FULLER & JOHNSON IS ALIVE AND WELL

Corey with Fuller & Johnson

Grandson, Corey, stands before Fuller & Johnson's, serial numbers 101, 102 and 103.

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 4735 W. 5th Street, Winona, Minnesota 55987

Fuller & Johnson is alive, well and living in Winona, Minnesota, due to the efforts of Edward J. Chick, a Winona craftsman and collector. He has given life to the Fuller & Johnson Model N in ? scale.

The first step was to restore the three horsepower Model N. The restoration was a very involved process. Practically every piece of the original engine had to be freed from rust. The piston, igniter and valves were stuck. The plumbing and gas tank were nowhere to be found. So after pressing out the piston, welding the rocker arm, making two valves, a gas tank and igniter shaft with new points, all that remained to the task was about 150 hours of sandblasting, overhauling the carburetor and cleaning feathers and a broken oiler out of the water hopper.

The most enjoyable part to any restoration comes when the fresh paint is dry, and that first smoke ring barks forth. The joy in this case was short lived. He pulled on the flywheels until he was out of breath and still no luck. With the help of his three sons, Ed belted the Model N to a 4 HP F. & J. and in so doing attempted to start the 3 HP Mode! N. It was the first time that his sons had seen a 4 HP F. & J. pulled to a stall. After many frustrating hours, the family was about to give up. The head, igniter, and carburetor, which must have been off at least a dozen times, all seemed right. Ed employed the aid of Curtis Schlueter, another Winona collector whose engines are restored to perfection in every detail. Together they found that the igniter return spring needed a half turn more tension. With that, the engine started with the second pull and ran without missing a beat for the rest of the afternoon.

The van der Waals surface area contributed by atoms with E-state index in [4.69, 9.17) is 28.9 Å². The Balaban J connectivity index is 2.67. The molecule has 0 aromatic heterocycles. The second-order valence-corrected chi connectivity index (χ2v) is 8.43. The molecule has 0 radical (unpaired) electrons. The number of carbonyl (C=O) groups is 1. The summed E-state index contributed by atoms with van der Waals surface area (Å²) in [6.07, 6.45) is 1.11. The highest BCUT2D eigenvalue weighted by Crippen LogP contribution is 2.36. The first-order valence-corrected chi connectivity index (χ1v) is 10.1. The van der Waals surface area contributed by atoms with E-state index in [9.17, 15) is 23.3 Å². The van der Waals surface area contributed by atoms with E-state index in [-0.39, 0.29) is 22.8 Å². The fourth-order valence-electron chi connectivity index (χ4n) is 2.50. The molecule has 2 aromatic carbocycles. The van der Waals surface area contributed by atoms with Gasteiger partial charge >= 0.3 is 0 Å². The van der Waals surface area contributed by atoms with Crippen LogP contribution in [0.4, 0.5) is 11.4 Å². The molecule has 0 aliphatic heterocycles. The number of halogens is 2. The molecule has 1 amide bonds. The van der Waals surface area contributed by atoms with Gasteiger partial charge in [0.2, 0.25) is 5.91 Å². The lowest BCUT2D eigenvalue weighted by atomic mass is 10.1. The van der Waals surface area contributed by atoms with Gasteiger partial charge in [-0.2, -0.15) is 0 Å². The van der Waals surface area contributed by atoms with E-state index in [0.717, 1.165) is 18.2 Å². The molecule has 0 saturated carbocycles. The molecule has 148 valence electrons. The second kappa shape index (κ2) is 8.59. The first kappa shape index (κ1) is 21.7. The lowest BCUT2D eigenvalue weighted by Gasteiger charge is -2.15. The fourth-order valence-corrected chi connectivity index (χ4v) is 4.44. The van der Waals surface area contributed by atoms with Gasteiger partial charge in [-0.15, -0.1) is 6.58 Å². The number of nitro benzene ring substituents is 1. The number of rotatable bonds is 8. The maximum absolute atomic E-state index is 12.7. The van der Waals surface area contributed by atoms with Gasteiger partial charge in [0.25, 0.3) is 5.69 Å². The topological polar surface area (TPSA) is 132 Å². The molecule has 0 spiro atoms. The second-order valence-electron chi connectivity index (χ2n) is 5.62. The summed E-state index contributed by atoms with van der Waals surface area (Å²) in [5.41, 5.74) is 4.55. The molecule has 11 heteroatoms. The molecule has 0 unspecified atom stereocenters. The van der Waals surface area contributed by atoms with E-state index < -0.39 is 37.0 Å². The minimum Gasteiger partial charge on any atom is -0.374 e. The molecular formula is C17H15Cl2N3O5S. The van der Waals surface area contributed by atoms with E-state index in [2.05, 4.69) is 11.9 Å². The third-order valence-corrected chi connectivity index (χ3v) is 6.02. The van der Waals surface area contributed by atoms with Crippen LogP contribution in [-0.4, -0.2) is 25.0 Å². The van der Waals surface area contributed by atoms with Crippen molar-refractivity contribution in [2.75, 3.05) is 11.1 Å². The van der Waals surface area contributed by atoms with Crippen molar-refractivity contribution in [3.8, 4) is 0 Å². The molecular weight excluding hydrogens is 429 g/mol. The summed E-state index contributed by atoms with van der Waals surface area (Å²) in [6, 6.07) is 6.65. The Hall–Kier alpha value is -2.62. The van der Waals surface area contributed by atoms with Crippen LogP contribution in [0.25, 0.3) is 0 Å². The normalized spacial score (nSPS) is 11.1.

With the completion of the restoration, my father now turned his attention to a long time dream of his-a ? scale F. & J. The pattern work was very time consuming. The cylinder, base and piston required a core box in addition to the pattern for the exterior shape. All the components of the engine right down to the governor weights required patterns. The pattern work and the restoration of the full scale F. & J. took two years of spare time.

Upon completion of the pattern work, a local foundry was employed to cast the cylinder, base, head, piston, rodcaps, flywheels and governor parts were made from cast iron while the igniter and carburetor were made from brass. With the castings now completed the task of building the first of three ? scale F. & J. began. Every part of the model had to be exact when scaled from the original. Because of this, many parts had to be made more than once. The crankshaft, gears, and cam proved to be very challenging. The cylinder was bored two inches, and the head was fit up to the cylinder so that its water passages could also cool the head. The cylinder was then mounted on the base. The cam gears and governor were mounted next. With the addition of the piston, rod, and flywheels, the basic engine was now complete except for the fuel system.

Four carburetors were made before the right combination of fuel and air could be found. A fuel tank was fabricated, and filled. And, after three years of restoration, pattern making, blueprinting, machining, and painting, the F. & J. 1/2 scale Model N came to life with a bang. The engine ran at the first show of the summer season for eight hours at 375 RPMS without missing a beat.

Since that day my father, Edward J. Chick, has brought two more 1/2 scale Model N's to life. Two of the three can be seen any day of the week at his Winona address: 5210 West 6th Street, Winona, Minnesota 55987. Stop in or drop him a line, he will be glad to hear from you.

Ed will not be resting on his past accomplishments this winter, for he has another model in the works-a ? scale four horsepower International Famous upright which he hopes to have finished in time for the first show next spring.

I wish him the best of luck in his new challenge, and many thanks for his efforts to bring the Fuller & Johnson engine back to life.